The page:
Easter Daily Gospel Reflection - 3 April 2013


“I am the true vine, and my Father is the vineyard keeper. He removes any of my branches that don’t produce fruit, and he trims any branch that produces fruit so that it will produce even more fruit. You are already trimmed because of the word I have spoken to you. Remain in me, and I will remain in you. A branch can’t produce fruit by itself, but must remain in the vine. Likewise, you can’t produce fruit unless you remain in me. I am the vine; you are the branches. If you remain in me and I in you, then you will produce much fruit. Without me, you can’t do anything. If you don’t remain in me, you will be like a branch that is thrown out and dries up. Those branches are gathered up, thrown into a fire, and burned. If you remain in me and my words remain in you, ask for whatever you want and it will be done for you. My Father is glorified when you produce much fruit and in this way prove that you are my disciples.

“As the Father loved me, I too have loved you. Remain in my love. If you keep my commandments, you will remain in my love, just as I kept my Father’s commandments and remain in his love. I have said these things to you so that my joy will be in you and your joy will be complete.

The idea of conscious eternal torture is so ingrained in our Christian culture that it’s seen everywhere. Even people who don’t know much about G_d or Christ or the Sacraments “know” that “G_d sends people to hell.”

The passage before us is sometimes used in that way - as a “proof” that G_d sends people to hell. It’s said that G_d removing the branches, casting them out, and them being thrown into the fire and burned, all put to this “fact.” But we really need to push back against that.

Jesus is using poetic imagery to make a point (the “key” is that he uses the word “like”). And one rule about using poetic imagery is that it shouldn’t be taken literally or used to create doctrine or dogma. Jesus isn’t actually a vine. The Father-Mother isn’t actually a vineyard keeper. And people aren’t actually branches. Jesus is talking about relationships. The imagery is about how those relationships look - both healthy relationships and unhealthy relationships.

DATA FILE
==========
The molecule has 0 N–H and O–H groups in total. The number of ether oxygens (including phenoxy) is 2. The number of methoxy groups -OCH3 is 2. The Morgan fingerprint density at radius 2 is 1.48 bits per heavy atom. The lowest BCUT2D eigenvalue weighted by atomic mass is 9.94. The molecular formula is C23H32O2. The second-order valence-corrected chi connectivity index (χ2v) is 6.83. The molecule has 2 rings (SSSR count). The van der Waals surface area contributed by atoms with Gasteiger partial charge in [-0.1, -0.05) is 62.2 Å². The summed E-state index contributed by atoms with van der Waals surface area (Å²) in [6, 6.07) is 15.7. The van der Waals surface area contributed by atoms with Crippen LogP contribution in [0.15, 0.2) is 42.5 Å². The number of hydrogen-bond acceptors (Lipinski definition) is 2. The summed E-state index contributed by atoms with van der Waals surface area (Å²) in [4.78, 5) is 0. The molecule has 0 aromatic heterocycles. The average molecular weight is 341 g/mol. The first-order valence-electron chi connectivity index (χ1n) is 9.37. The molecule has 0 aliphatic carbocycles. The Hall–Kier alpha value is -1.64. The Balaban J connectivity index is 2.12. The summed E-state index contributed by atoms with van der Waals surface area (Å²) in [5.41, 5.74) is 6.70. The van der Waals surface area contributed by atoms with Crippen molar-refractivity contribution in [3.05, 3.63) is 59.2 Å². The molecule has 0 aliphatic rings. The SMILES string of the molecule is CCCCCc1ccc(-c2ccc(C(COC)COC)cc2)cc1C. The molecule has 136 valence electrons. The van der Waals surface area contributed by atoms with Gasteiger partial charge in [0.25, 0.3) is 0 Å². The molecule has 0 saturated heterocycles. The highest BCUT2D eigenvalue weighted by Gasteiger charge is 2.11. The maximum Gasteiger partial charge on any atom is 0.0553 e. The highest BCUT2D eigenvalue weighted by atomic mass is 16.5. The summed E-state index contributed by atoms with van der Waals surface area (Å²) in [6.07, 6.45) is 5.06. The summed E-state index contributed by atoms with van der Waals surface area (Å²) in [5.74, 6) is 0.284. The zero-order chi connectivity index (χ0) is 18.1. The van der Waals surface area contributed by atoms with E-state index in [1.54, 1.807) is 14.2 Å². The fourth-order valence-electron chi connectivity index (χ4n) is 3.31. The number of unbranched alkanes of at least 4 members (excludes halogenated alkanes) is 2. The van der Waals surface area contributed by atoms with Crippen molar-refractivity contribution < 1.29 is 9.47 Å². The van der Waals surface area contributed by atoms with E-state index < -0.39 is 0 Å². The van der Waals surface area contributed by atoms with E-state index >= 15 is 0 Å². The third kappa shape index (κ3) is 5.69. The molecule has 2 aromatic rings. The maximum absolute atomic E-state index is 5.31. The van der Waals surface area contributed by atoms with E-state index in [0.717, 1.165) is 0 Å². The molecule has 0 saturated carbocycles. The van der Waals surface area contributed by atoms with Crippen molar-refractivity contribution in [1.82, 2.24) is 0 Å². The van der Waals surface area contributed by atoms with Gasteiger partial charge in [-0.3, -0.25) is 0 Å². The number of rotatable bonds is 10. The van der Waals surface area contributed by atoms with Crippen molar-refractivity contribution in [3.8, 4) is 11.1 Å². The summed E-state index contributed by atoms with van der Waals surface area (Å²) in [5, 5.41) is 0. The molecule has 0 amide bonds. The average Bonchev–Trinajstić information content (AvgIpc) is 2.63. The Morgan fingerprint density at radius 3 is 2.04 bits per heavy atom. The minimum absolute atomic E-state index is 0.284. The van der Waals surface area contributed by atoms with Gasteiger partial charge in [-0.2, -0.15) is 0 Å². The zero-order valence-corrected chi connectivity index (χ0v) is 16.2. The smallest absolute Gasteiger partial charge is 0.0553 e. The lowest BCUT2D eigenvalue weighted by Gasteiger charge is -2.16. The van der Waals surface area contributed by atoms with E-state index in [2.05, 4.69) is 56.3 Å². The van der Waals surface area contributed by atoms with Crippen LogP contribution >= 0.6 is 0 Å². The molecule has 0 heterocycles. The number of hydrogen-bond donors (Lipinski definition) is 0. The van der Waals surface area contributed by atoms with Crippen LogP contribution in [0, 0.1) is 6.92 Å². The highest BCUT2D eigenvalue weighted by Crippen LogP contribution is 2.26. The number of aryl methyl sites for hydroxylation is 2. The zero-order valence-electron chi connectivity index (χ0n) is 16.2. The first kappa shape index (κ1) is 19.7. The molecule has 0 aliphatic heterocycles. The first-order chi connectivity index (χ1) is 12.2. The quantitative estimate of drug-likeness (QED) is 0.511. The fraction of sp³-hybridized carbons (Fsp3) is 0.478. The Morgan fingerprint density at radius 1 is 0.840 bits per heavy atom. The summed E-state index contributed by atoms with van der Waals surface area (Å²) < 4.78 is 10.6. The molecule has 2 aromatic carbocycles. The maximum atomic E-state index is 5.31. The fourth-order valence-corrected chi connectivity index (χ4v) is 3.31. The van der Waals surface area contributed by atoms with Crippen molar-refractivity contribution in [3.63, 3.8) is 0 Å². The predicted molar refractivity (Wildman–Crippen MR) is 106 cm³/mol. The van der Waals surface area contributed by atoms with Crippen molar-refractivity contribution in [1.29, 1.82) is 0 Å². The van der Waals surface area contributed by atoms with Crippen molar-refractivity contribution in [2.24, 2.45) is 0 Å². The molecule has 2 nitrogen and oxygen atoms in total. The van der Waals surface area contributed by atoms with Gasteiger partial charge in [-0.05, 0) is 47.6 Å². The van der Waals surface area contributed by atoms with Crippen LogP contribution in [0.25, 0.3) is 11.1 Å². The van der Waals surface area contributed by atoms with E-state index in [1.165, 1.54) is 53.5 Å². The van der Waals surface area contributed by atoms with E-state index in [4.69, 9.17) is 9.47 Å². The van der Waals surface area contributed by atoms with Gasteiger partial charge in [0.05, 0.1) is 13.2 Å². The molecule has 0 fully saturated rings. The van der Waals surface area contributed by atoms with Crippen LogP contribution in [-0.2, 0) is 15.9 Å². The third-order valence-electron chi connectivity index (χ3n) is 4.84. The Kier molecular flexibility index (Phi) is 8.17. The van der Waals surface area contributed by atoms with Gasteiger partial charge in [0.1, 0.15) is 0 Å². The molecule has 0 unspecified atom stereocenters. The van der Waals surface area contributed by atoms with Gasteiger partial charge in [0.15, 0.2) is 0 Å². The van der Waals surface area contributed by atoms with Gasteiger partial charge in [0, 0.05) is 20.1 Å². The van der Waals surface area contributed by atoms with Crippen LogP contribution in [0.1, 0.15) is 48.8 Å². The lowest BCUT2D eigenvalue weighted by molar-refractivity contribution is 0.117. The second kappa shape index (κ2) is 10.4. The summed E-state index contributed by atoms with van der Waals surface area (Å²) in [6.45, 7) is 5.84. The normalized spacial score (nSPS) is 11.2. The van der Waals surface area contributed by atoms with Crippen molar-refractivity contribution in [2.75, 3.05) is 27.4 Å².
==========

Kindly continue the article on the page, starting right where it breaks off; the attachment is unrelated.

The key to the healthy relationship is summed up in the word “remain” (or “abide” found in other translations - but when I hear “abide,” I think of The Big Lebowski). Jesus uses that world eleven times in this short passage:

“remain in me”
“remain in you”
“remain in the vine [Jesus]”
“remain in me”
“remain in me”
“remain in me”
“remain in me”
“remain in you”
“remain in my love”
“remain in my love”
“remain in [G_d’s] love”

Just as a branch of a vine can’t grow, mature, and produce fruit without being attached to the vine, we can’t grow, mature, or produce fruit without being attached to Jesus. That’s the key. But how do we do that?

Jesus said that we can “remain” in him by keeping his commandments. His commandments can be summed up to love they way he loves. When we love like Jesus loves, we begin to notice things in our lives that need to be “pruned” - things that prevent us from being present, self-giving, and moving forward. With the Love of Christ in our lives, we start the slow process of evolving to be more like Christ. As St. Paul wrote:

Therefore, if there is any encouragement in Christ, any comfort in love, any sharing in the Spirit, any sympathy, complete my joy by thinking the same way, having the same love, being united, and agreeing with each other. Don’t do anything for selfish purposes, but with humility think of others as better than yourselves. Instead of each person watching out for their own good, watch out for what is better for others. Adopt the attitude that was in Christ Jesus...

That is what it looks like to be in a healthy relationship with Jesus. To have the Love of Christ ruling in our hearts and lives. It spills out into our relationship with those around us and all of creation.



~~~
In the Love of the Three in One,

Br. Jack+, LC

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